Few books manage to move you.

Weaving you in as you become a part of the characters’ lives and world and long after the book is done, these people stay on haunting you with their stories.

On Black Sisters’ Street does that. It grips you, puts you in its chokehold and doesn’t let go until the last page.

It is a story of four women, Ama, Sisi, Efe and Joyce who despite having different lives are connected by a similar desire which is to try and erase their pasts. They all leave Nigeria for Belgium where they end up work as sex workers in order to pay off their debt to their pimp who is a man called  Dele.

The women share a flat living their lives oblivious to each other and reticent about their origins. However after the death of one of their own, their worlds collapse and having no one but each other, they begin to open up and share their stories.

We get sucked into the world of Ama who as a result of her abuse as a child by her step father is very short tempered. Joyce, regal and beautiful carries the scars of war.  Sisi who disillusioned by the promise of the rewards of a university education struggles to resolve the life she currently lives and the life her parents envisioned for her. Finally Efe who was cast into adulthood too soon is motivated to work for her son’s upkeep.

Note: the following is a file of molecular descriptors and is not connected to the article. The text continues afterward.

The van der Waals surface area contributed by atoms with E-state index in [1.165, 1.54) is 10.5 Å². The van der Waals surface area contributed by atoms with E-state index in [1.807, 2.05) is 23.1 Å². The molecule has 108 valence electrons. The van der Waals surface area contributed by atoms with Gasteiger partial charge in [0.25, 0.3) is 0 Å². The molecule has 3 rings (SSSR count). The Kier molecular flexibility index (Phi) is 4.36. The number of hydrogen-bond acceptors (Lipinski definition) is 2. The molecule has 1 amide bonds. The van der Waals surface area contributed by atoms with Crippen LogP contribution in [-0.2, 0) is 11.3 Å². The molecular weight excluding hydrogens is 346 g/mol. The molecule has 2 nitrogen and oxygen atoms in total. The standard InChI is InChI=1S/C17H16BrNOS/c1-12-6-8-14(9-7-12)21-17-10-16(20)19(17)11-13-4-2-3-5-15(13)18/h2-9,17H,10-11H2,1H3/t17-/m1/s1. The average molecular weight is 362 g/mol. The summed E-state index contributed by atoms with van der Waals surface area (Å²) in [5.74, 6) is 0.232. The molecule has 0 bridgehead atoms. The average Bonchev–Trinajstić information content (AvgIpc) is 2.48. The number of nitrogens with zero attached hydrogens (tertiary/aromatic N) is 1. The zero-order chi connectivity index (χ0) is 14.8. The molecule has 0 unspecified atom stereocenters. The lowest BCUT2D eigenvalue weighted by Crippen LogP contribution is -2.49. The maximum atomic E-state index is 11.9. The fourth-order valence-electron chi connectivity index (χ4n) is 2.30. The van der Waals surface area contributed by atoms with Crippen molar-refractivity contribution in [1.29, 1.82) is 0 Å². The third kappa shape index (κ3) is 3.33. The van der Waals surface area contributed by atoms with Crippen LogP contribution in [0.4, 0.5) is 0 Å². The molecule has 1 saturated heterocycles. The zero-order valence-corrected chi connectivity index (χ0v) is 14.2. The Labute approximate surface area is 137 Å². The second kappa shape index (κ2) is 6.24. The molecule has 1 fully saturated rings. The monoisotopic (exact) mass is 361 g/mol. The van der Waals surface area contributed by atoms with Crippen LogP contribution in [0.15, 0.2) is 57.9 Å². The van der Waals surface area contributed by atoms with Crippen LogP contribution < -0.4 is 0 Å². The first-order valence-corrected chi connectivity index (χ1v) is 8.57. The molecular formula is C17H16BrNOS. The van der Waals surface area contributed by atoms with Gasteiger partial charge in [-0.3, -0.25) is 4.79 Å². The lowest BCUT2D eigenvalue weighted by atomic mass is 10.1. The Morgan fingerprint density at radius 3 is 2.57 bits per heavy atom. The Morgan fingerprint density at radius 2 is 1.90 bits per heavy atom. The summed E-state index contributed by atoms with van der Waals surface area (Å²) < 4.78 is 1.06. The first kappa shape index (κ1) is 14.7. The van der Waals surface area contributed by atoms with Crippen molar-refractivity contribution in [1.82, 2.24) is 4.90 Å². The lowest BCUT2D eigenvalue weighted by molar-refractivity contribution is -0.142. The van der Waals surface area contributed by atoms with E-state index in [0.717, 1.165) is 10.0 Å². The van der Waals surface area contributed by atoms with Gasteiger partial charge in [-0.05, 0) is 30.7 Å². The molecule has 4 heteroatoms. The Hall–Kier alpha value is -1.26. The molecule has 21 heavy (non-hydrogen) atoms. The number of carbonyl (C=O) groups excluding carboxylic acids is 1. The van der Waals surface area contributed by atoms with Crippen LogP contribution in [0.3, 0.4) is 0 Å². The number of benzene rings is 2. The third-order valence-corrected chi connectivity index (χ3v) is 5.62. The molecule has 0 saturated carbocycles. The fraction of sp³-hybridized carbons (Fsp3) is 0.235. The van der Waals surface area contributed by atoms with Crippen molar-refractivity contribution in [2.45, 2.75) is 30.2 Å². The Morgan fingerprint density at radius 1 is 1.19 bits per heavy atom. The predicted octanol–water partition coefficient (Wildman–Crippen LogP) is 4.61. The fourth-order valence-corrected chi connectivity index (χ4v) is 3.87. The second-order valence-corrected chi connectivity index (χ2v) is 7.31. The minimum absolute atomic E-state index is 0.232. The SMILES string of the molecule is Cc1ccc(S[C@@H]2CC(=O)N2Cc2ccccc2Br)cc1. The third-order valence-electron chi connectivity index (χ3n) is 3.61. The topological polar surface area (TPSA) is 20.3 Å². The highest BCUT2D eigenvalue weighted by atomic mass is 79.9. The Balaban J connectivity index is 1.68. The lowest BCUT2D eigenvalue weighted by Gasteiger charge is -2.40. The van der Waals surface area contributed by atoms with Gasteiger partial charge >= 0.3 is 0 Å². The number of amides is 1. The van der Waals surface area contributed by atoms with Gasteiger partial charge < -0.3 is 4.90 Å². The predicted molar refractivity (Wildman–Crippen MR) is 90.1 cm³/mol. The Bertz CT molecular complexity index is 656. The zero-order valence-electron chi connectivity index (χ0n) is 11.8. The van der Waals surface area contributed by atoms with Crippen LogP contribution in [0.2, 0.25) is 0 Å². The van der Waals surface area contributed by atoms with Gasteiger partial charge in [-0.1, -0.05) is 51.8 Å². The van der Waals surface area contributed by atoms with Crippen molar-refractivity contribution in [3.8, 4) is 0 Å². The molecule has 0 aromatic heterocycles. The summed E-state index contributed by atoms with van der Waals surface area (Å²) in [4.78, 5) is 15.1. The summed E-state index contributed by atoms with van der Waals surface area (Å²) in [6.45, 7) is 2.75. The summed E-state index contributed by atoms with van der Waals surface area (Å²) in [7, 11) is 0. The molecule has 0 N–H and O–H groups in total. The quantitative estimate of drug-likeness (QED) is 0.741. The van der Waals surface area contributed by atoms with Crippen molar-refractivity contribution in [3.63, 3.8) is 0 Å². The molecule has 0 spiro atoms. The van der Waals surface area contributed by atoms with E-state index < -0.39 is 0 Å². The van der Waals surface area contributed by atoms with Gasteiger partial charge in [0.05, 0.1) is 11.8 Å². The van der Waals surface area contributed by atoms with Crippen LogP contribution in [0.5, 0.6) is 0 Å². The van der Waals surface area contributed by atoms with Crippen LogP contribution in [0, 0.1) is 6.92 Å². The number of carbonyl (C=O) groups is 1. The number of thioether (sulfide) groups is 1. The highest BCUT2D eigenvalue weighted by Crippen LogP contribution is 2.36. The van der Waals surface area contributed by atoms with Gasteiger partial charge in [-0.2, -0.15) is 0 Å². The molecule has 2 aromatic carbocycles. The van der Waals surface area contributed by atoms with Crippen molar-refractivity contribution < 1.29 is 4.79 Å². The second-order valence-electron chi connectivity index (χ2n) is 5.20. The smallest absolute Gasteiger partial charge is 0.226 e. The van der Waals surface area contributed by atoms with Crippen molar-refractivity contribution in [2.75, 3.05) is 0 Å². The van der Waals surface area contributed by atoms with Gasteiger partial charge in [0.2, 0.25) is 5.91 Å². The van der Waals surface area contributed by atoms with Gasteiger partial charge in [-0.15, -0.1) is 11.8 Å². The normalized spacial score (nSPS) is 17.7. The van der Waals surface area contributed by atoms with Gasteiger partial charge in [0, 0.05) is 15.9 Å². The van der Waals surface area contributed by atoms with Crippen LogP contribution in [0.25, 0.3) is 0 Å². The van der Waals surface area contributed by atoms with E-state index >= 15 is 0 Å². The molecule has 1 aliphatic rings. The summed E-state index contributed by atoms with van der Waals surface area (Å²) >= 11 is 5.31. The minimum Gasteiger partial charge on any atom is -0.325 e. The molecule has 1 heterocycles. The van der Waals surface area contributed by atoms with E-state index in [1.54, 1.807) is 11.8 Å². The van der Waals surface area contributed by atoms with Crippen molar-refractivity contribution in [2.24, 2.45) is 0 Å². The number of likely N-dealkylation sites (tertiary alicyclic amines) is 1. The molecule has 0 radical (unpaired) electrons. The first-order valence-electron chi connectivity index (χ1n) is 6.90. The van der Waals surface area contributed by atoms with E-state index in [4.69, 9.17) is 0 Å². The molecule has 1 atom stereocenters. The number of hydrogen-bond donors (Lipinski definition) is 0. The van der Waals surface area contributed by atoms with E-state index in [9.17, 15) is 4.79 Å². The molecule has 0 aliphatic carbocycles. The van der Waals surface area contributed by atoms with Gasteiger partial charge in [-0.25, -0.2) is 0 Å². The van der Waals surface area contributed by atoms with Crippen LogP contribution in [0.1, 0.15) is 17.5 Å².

Chike holds nothing back, delving into the abuse the women have suffered and its impact on their lives. Its is graphic in the descriptions of the injustices on these women’s bodies and I was often moved to tears by some the scenes.

Chike humanizes sex work. The women’s stories become personal and you realize that you are not too far removed from the circumstances that brought them to where they are now; sex workers in Brussels.

Too often we dismiss sex workers, estranging ourselves either deliberately or  without meaning to and never realizing that our Post Election Violence could have made us like Joyce, or a teenage fling turned us into Efe or the frustration on the job hunt into Sisi or have our innocence betrayed by a loved one turning us into Ama.

The men is this book are all caricatures. Inept in every way to take on their responsibilities. They are portrayed as greedy and constantly feeding off the female body. Hurting and destroying with such brazen callousness it made me want to rip them off the pages. While this often a fault, I think Chike’s single faceted approach to male characters allows us to focus on the women stories with the men being catalysts. Their single role being to antagonize and move the story forward.

The dialogue is rich and while I struggled to understand the pidgin sometimes, I quickly caught on and in some scenes, it felt like I was watching a Nollywood movie scene.

It’s definitely a book worth reading.